Monday, August 13, 2012

Bugs with bayonets

The Orthopterans are in fine fettle right now. That big "O" word refers to our "singing" insects; the chitinous six-legged sound machines that create the beautiful nighttime melodies that reach a crescendo on late summer evenings. Crickets, katydids, coneheads, trigs, anglewings - these bugs create wonderful songs by rapidly rubbing their hardened file-scrapers together.

At least the males do - the females don't sing. They've got more important tasks. The beautiful little cricket above is a handsome trig, Phyllopalpus pulchellus, and it's total insect art. Burnt red and deep ebony, it looks as if the cricket was waxed and then shellacked. They're common, too, singing right now in a bush near you. But note the posterior end of this particular animal. It looks like someone mounted a sword to it.

Whoa! Here we've got a sword and a half; a true bayonet! It looks like this round-tipped conehead, Neoconocephalus retusus, could run a man through. Fearsome appendage to be sure, but the conehead and the aforementioned handsome trig are females, and the spikelike accoutrements are ovipositors. They use them to inject eggs deep into protective plant tissue. Many a person has stumbled into a female katydid or cricket, and been awed and a bit frightened by the size of its "stinger".

This is a common true katydid, Pterophylla camellifolia, and it is about as whimsical and Dr.Suessish as an insect can get. These large leaf mimics are probably the most conspicuous nighttime insect singers out there, the males creating a loud raspy KAY-TEE! KAY-TEE-DID! The animal above was adding to the nocturnal symphony, as it is a male - note the roughened brownish area on the forewings. That region is its stridulatory area and the point where the katydid's wings rub together to create its distinctive sound.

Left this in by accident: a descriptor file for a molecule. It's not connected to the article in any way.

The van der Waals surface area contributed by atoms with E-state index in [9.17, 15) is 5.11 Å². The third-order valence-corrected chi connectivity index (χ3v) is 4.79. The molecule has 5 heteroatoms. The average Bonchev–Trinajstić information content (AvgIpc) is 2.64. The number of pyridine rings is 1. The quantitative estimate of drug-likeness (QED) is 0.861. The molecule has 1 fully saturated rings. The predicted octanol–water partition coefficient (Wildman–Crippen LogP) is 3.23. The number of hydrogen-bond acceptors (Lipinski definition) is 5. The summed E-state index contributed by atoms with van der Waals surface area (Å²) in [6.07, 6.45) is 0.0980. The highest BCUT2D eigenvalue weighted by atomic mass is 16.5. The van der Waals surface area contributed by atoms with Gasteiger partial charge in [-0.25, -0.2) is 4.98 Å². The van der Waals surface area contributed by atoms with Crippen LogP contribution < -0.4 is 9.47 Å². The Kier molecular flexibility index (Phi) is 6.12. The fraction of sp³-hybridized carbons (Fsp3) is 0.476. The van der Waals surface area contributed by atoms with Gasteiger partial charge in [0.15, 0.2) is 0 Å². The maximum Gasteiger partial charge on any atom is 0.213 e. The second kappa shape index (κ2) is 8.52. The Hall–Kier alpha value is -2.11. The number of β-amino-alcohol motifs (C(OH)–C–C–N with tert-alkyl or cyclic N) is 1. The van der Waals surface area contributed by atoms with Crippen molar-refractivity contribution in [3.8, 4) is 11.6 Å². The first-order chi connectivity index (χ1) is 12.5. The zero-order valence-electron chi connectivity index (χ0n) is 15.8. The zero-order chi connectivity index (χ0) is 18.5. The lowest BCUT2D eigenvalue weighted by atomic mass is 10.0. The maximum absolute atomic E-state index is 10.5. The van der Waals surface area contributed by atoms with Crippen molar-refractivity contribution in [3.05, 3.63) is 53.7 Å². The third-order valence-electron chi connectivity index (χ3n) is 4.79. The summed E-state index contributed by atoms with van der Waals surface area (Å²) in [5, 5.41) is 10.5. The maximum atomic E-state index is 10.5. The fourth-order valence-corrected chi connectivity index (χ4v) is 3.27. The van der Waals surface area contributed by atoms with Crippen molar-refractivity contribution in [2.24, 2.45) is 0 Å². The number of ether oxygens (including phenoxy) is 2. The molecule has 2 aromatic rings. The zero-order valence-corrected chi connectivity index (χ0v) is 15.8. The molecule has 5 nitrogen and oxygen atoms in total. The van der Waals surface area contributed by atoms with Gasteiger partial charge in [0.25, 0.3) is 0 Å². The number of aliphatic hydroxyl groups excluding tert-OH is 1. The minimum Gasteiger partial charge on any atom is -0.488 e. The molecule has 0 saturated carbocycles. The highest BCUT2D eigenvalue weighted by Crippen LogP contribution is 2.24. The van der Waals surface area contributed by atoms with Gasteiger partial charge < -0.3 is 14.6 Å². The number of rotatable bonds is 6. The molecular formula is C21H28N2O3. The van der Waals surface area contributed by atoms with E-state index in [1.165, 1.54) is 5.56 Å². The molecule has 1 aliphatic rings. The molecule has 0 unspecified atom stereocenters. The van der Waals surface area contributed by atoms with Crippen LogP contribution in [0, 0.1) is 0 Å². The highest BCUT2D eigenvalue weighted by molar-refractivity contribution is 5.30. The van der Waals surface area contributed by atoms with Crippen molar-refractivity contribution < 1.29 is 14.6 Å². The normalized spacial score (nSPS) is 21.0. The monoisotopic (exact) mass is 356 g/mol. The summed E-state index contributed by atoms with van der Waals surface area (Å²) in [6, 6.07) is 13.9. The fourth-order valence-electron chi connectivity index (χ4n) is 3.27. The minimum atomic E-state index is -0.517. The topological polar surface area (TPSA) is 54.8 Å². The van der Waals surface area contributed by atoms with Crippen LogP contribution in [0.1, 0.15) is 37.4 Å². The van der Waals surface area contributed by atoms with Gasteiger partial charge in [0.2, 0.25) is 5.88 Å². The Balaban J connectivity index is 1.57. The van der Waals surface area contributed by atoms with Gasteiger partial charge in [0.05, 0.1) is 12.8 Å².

Photo: John Pogacnik

This is an amazing photo, and the sole reason I slapped this post together. John Pogacnik sent this image along today, of a female common true katydid that he caught in the act of ovipositing. John and his son were strolling around his Lake County yard, seeking creatures of the night, when they noticed the katydid high up on a tree trunk.

Common true katydids are also armed with large bayonetlike ovipositors, like the other Orthopterans in this post. Thanks to John's photo, we can see why these unnaturally large structures come in handy. The katydid is working her ovipositor deep into the bark of this tree, and once she has drilled to an adequate depth, she'll inject her eggs. Sort of like insect fracking, but the results are good.

Ensconced deep within the plant tissue, the katydid eggs will be insulated from the ravages of winter. Come spring and warmer weather, they'll hatch and young katydid nymphs will make their way into the world and commence growing, molting, and growing ever larger. By this time next year, the fruits of this hardworking female katydid's labors will have come to fruition, and her offspring will contribute their tones to the great singing insect wall of sound.

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